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    Medical examiner leaves office

    Pinellas-Pasco Chief Medical Examiner Joan Wood was forced to resign after 18 years on the job.


    © St. Petersburg Times, published September 30, 2000

    LARGO -- It wasn't a happy day for employees of the Pinellas-Pasco medical examiner's office on Friday. Their longtime chief was finally gone.

    Chief Medical Examiner Joan Wood, the embattled doctor who swore never to resign after 18 years at the helm, finally closed out her last autopsy, cleared out her office this week and headed for a new start.

    "We've all gone through a variety of stages of grief over this," said Larry Bedore, Wood's longtime chief of operations. "It's a very sad time for us. But we're awaiting the arrival of a new chief medical examiner to move onward and upward."

    Today marks the official "retirement" of Wood from a post she has held since 1982. A willing retirement it wasn't.

    Wood, 56, was forced out of office after prosecutors earlier this year dropped charges against the Church of Scientology, blaming Wood's reversal in the death of Scientologist Lisa McPherson for hopelessly damaging their criminal case.

    Wood's credibility with prosecutors may have been irreparably damaged and, after insisting she would never willingly leave office, she quietly handed in her resignation in June, effective today. Wood has not returned repeated calls for comment over the last week, and few know her plans. Bedore refused to say.

    "I worked for her for 16 years and consider her a good friend," he said. "I'm not going to do or say anything that will be misconstrued."

    Polk County Medical Examiner Steve Nelson said he believes Wood's first plan is a vacation, then consulting work, perhaps for an area law firm.

    "You always hate to see something like this happen to somebody," Pinellas-Pasco Public Defender Bob Dillinger said, referring to Wood's ouster. "But life goes on."

    Indeed, it does.

    Dr. Jon Thogmartin, 36, Palm Beach County's highly regarded medical examiner, has already accepted a local search committee's offer to replace Wood. The Florida Medical Examiner's Commission approved the search committee's pick and Gov. Jeb Bush is expected to appoint him to the three-year, $145,000-a-year job by December.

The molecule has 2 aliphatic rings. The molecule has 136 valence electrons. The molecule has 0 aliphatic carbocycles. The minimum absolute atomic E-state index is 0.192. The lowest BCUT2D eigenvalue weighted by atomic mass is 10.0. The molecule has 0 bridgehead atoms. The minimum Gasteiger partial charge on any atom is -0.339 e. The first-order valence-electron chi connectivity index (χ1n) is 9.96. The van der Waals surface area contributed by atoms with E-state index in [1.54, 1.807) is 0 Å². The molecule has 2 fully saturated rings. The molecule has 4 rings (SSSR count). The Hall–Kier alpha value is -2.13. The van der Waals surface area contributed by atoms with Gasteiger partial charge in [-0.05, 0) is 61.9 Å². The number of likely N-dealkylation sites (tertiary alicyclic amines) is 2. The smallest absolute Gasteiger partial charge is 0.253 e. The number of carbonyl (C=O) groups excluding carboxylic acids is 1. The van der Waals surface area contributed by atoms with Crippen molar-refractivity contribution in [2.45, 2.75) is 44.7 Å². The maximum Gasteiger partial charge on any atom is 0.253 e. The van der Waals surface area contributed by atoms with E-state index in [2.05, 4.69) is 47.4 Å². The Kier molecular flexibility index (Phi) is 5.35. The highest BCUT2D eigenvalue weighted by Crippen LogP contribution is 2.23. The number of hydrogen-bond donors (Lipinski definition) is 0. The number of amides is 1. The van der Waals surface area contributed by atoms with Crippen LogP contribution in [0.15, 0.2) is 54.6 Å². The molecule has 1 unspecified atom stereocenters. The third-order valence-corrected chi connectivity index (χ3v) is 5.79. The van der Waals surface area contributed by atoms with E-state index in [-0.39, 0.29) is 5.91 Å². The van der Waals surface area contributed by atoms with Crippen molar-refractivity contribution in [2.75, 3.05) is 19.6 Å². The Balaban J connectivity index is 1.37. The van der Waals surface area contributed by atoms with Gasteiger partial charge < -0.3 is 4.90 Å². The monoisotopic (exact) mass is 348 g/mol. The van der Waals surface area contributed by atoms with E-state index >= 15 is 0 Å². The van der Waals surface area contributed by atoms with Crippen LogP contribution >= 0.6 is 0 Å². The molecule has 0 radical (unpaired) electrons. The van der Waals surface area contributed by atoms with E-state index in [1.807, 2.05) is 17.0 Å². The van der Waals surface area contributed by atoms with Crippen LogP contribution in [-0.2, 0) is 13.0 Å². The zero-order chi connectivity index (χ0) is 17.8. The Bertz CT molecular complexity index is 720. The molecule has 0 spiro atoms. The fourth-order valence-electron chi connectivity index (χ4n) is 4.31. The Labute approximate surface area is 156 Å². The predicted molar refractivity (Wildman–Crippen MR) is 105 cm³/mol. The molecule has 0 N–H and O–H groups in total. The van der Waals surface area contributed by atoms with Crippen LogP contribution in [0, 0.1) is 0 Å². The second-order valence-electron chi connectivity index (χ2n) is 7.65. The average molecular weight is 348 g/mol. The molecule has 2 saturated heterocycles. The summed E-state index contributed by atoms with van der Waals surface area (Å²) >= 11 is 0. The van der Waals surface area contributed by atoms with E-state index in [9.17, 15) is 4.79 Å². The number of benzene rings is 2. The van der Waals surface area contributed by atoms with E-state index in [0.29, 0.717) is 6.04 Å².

Thogmartin, who could not be reached for comment, is tentatively scheduled to take over the Pinellas-Pasco medical examiner's office on Dec. 1.

    In the meantime, State Attorney Bernie McCabe has appointed Dr. Laura Hair as interim chief of the office. Hair had served as an associate medical examiner under Wood.

    Thogmartin plans no major personnel changes in the office, Bedore said. Thogmartin hopes to bring one of his Palm Beach associates with him to Pinellas, in addition to a support staff person.

    McCabe, the man whose case against Scientology may have been the victim of Wood's reversal, had little to say about her departure.

    "She's had a distinguished career," McCabe said this week. "I think she can be proud of the body of her work. I think citizens have been well served by her tenure."

    In some ways, Wood may have come full circle. In 1982, then-State Attorney James T. Russell championed her appointment to replace Medical Examiner John Shinner. Shinner backed another doctor as his successor.

    Pinellas power brokers were divided about her appointment, with then-Public Defender Robert Jagger siding with Shinner, who supported a renowned pathologist from Indiana University.

    But Wood, who worked with the medical examiner's office for eight years before Shinner retired, eventually won out with the backing of the Pinellas County commission, Russell and then-Sheriff Gerry Coleman.

    Wood, a fan of mystery novels, has always said she loved her job, telling a reporter in 1977 that being a medical examiner allowed her "to act out what I've read. . . . If you're not part police detective, then you're going to miss things."

    Some critics, including Dillinger, have complained that Wood has shown all too much of a pro-police, pro-prosecution bias through the years.

    "There were many instances where we didn't think she was the neutral party that she is supposed to be," Dillinger said.

    He recalled one instance in which Wood appeared at a crime scene with a T-shirt that said, "First thing, let's kill all the lawyers."

    He thought that a clear dig on criminal defense attorneys and an example of her bias, though Wood denied being anything but impartial.

    Wood has faced other controversies.

    In 1994, she was criticized for making inaccurate statements to a grand jury relating to a murder case against a mother accused of poisoning one of her children.

    The inaccuracies led a judge to take the highly unusual step of releasing Wood's grand jury testimony to defense attorneys who wanted to quash a first-degree murder indictment.

    The mother later pleaded guilty to a reduced charge of second-degree murder, so the effort to quash the indictment was dropped.

    To Nelson, the medical examiner in Polk County, criticism comes to any medical examiner who is on the job long enough.

    He said Wood has left a positive legacy.

    "You've got to develop a thick skin to do this kind of work," Nelson said. "And a good sense of humor."

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